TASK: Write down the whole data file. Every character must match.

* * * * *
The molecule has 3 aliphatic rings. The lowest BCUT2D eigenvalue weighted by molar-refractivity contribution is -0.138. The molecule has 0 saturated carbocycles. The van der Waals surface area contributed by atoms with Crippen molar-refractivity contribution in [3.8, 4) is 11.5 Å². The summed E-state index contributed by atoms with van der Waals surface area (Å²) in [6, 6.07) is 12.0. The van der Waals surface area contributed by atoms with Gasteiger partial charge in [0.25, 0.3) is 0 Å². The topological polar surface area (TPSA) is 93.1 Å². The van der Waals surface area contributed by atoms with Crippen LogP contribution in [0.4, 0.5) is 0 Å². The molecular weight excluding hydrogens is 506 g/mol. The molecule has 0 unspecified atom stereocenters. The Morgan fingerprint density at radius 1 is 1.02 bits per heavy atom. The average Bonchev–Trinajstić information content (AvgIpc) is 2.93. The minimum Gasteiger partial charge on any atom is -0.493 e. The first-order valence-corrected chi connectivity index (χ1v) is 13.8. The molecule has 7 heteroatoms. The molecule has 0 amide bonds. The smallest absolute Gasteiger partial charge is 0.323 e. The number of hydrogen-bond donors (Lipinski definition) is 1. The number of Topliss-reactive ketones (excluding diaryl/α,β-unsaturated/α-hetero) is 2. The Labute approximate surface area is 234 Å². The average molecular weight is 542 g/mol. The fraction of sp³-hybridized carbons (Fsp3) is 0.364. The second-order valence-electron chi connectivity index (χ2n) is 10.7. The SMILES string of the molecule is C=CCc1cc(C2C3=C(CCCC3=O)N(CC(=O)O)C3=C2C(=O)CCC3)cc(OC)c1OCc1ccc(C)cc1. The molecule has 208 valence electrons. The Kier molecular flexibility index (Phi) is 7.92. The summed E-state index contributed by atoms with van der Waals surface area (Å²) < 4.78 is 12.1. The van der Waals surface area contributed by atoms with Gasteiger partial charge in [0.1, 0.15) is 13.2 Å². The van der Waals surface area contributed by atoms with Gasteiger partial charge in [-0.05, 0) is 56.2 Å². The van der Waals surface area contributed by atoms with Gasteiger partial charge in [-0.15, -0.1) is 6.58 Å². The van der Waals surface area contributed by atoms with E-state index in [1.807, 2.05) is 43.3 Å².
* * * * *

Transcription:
The molecule has 3 aliphatic rings. The lowest BCUT2D eigenvalue weighted by molar-refractivity contribution is -0.138. The molecule has 0 saturated carbocycles. The van der Waals surface area contributed by atoms with Crippen molar-refractivity contribution in [3.8, 4) is 11.5 Å². The summed E-state index contributed by atoms with van der Waals surface area (Å²) in [6, 6.07) is 12.0. The van der Waals surface area contributed by atoms with Gasteiger partial charge in [0.25, 0.3) is 0 Å². The topological polar surface area (TPSA) is 93.1 Å². The van der Waals surface area contributed by atoms with Crippen LogP contribution in [0.4, 0.5) is 0 Å². The molecular weight excluding hydrogens is 506 g/mol. The molecule has 0 unspecified atom stereocenters. The Morgan fingerprint density at radius 1 is 1.02 bits per heavy atom. The average Bonchev–Trinajstić information content (AvgIpc) is 2.93. The minimum Gasteiger partial charge on any atom is -0.493 e. The first-order valence-corrected chi connectivity index (χ1v) is 13.8. The molecule has 7 heteroatoms. The molecule has 0 amide bonds. The smallest absolute Gasteiger partial charge is 0.323 e. The number of hydrogen-bond donors (Lipinski definition) is 1. The number of Topliss-reactive ketones (excluding diaryl/α,β-unsaturated/α-hetero) is 2. The Labute approximate surface area is 234 Å². The average molecular weight is 542 g/mol. The fraction of sp³-hybridized carbons (Fsp3) is 0.364. The second-order valence-electron chi connectivity index (χ2n) is 10.7. The SMILES string of the molecule is C=CCc1cc(C2C3=C(CCCC3=O)N(CC(=O)O)C3=C2C(=O)CCC3)cc(OC)c1OCc1ccc(C)cc1. The molecule has 208 valence electrons. The Kier molecular flexibility index (Phi) is 7.92. The summed E-state index contributed by atoms with van der Waals surface area (Å²) < 4.78 is 12.1. The van der Waals surface area contributed by atoms with Gasteiger partial charge in [0.1, 0.15) is 13.2 Å². The van der Waals surface area contributed by atoms with Gasteiger partial charge in [-0.05, 0) is 56.2 Å². The van der Waals surface area contributed by atoms with Gasteiger partial charge in [-0.15, -0.1) is 6.58 Å². The van der Waals surface area contributed by atoms with E-state index in [1.807, 2.05) is 43.3 Å².